So I am not going to tell you what happen. If you are here, then you are already a savvy investor and should have known what happened. If not, then this time-sensitive article is not for you.
And I tell you this, what paper losses you and I may suffer in our investment portfolio is nothing compared to the below.
Monday’s steep drop in China hit the portfolios of the world’s richest people hard. It spread to the West’s wealthiest, too. Microsoft founder Bill Gates lost $3.2 billion, and Amazon CEO Jeff Bezos saw $2.6 billion wiped from his wealth. Investor Warren Buffett lost $2.6 billion, and co-founder of Facebook Mark Zuckerberg suffered $1.7 billion-dollar loss from his accounts.
These business owners don’t dump their stocks. If you have a similar mindset investing in a company stocks, do you dump the stocks when there is nothing fundamentally wrong with the company?
I am not here to preach what you, as a savvy investor, already knew. But ponder of the points below made by Warren Buffett as reminder in times of market volatility.
1) Treat stocks as a gamble
It should not be seen as such unlike what our mothers tell us. But hear this when Buffett said – “I never attempt to make money on the stock market. I buy on the assumption that they could close the market the next day and not reopen it for five years.”
Just like gambling, don’t bet (on the stock market) what you can’t lose.
LCF note: Don’t invest an amount you need to use immediately or in short term (whether stocks or unit trust or property). Keep them in FDs.
Likewise, if you are saving for a house, a car, or anything else that requires cash soon, don’t keep that money in any stock or stock fund. That’s true when stocks are soaring or falling, because you never know when a tough period will hit. On average, the stock market falls 20 percent or more every five years and then recovers. So the rule of thumb: Put no money in the stock market that you will need within three to five years.
Similarly, apply the 5 years rule of thumb to children education fund.
Anything you will need to pay for college during the next five years should not be in stocks, stock mutual funds or stock exchange-traded funds. When a child starts college, there’s nothing in the stock market. When the child is a year away from starting college, only 25 percent is in the market. When the child is two years from starting, no more than 50 percent is in the stock market.
2) Wealth is skin deep, bling has nothing to do with long term wealth
“Wall Street is the only place that people ride to in a Rolls-Royce to get advice from those who take the subway.”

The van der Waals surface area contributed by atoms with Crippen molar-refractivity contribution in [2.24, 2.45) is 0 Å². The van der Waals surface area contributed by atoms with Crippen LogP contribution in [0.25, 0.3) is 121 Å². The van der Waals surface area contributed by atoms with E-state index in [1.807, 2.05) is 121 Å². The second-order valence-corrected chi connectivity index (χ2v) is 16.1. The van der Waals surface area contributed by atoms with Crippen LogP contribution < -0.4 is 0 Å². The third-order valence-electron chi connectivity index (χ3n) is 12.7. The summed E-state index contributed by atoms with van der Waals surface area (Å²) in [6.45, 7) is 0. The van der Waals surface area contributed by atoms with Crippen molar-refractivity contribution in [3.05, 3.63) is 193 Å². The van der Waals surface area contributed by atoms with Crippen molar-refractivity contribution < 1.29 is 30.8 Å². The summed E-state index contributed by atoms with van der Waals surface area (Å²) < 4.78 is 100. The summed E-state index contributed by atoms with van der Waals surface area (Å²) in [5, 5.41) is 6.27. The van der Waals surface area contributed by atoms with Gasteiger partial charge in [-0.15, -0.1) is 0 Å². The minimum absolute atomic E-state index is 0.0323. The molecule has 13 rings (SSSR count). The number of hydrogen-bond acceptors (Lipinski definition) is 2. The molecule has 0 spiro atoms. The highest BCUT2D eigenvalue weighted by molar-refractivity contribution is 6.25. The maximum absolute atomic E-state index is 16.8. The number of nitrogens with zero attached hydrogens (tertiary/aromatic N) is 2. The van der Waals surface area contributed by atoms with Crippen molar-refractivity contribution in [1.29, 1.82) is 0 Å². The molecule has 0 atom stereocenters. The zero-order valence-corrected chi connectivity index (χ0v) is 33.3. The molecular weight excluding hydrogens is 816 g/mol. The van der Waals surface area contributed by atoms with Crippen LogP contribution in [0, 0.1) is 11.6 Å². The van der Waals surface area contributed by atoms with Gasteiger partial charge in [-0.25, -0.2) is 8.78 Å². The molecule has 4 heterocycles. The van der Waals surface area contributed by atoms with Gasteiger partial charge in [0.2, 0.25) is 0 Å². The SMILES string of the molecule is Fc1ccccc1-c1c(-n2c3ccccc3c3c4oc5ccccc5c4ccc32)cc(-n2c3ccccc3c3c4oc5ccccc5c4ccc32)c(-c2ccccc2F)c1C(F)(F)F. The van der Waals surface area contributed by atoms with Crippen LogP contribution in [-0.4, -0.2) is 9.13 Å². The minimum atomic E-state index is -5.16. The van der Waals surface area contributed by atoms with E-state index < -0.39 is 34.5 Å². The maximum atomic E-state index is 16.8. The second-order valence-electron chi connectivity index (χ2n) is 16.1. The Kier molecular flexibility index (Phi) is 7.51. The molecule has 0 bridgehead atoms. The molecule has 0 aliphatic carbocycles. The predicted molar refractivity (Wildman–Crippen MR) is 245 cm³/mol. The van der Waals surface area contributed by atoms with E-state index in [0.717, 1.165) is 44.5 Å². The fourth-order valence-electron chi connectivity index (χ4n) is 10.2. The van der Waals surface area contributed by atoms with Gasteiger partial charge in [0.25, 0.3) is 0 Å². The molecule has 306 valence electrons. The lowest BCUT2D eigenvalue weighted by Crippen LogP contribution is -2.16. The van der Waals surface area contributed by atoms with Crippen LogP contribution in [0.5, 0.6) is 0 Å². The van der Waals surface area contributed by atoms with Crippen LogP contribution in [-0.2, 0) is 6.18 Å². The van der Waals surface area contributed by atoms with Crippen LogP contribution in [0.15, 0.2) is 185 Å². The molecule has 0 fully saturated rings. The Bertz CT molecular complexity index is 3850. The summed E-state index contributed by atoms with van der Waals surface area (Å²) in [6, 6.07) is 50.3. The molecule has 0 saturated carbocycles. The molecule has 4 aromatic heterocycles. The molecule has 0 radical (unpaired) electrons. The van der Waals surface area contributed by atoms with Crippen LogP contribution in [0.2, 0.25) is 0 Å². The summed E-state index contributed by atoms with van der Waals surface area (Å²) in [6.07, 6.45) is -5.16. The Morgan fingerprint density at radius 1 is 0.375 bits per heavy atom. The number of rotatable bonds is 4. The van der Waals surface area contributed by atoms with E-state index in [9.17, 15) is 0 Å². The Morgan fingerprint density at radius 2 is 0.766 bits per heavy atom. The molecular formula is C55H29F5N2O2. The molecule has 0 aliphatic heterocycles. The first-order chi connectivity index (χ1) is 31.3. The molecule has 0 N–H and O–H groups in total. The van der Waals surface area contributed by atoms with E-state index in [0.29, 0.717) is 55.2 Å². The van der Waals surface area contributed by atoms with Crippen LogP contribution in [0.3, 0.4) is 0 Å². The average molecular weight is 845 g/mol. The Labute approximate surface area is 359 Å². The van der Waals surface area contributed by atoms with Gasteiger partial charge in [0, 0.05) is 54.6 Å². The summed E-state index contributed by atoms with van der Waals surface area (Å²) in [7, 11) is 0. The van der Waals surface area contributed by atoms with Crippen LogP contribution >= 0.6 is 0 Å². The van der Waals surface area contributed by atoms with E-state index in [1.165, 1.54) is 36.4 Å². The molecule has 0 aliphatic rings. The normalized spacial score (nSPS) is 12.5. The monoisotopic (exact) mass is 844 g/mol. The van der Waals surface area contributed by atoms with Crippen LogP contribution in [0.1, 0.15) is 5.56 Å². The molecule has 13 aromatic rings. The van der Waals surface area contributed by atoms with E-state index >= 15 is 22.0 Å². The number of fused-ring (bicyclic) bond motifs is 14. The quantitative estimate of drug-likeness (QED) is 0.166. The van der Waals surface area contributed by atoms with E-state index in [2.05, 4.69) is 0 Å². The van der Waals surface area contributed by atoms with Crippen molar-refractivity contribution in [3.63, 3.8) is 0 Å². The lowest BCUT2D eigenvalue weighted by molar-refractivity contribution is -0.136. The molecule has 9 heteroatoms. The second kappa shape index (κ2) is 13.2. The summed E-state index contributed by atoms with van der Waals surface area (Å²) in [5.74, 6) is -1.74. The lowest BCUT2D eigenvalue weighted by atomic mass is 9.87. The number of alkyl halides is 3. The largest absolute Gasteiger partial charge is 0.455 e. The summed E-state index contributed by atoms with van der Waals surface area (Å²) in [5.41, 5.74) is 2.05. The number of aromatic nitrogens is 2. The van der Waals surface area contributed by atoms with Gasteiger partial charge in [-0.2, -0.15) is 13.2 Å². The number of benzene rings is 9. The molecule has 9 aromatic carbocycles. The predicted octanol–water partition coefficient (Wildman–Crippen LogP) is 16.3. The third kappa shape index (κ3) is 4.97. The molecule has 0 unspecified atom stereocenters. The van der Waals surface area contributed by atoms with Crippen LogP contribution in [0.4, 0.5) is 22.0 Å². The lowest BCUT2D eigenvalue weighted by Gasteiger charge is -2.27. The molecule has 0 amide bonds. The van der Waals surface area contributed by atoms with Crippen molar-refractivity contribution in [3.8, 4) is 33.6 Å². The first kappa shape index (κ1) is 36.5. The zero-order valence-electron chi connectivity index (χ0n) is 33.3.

Granted, if you take Buffet’s advice, you’re getting tips from someone who *could* ride in a Rolls Royce, but chose not to. Still, wealth doesn’t necessarily equate to how well you know the market (and by far, most truly wealthy people don’t splurge on items like overpriced cars).
If you want market advice, take a look at the person’s mindset and investing principles, not the car they drive
LCF note: Investing is not like a higher IQ person beats the lower IQ guy. And we will soon realize even the amount of work done doesn’t really positively correlate to higher ROI in the short term. So if we have short term horizon, better don’t invest and put in FDs.
3) Alternate between greedy and fearful at the right time
“We simply attempt to be fearful when others are greedy and to be greedy only when others are fearful.”
One of the simplest rules of investing is to buy low and sell high–so why is that so difficult? Fear. When the market starts to crash or look a bit shaky, people start to panic. And panicked people do stupid things.
LCF note: Putting my money where my mouth is, I started go bargain shopping this week. Capital gain aside, this REIT counter gives no brainer 8+% annually at its current price. Want to know and learn how to invest in MREITs? Go into REITMethod.com waiting list.
4) Mr Market vs. Everything Else
The economy and just about everything else doesn’t have as much to do with the stocks market as people think. Don’t assume the two are intertwined bed buddies at every turn. The economy can be used as one of many tools to predict market trends, but it’s not a crystal ball.
5) Derivative deployed as deadly weapons
“Derivatives are financial weapons of mass destruction.” In other words, use them (or not!) wisely.
LCF note: Many don’t know this, but I used high risk Put options to recover my losses in the now obsolete RIMM (Research in Motion) stocks back in 2011. Read the details in my old article – Leveraged investing using Put option
6) Know when to cut loss
“Should you find yourself in a chronically leaking boat, energy devoted to changing vessels is likely to be more productive than energy devoted to patching leaks.
” You don’t want to sell solely out of fear, but you don’t want to hold stubbornly on to a losing investment, either. Acknowledge mistakes, accept failure/losses and move on. Reduce mistakes by due diligence, coupled with good timing.
LCF note: We are mortals after all. Even Warren Buffett made mistakes investing in Tesco PLC – a $ 444 mil mistakes (Source: CNBC)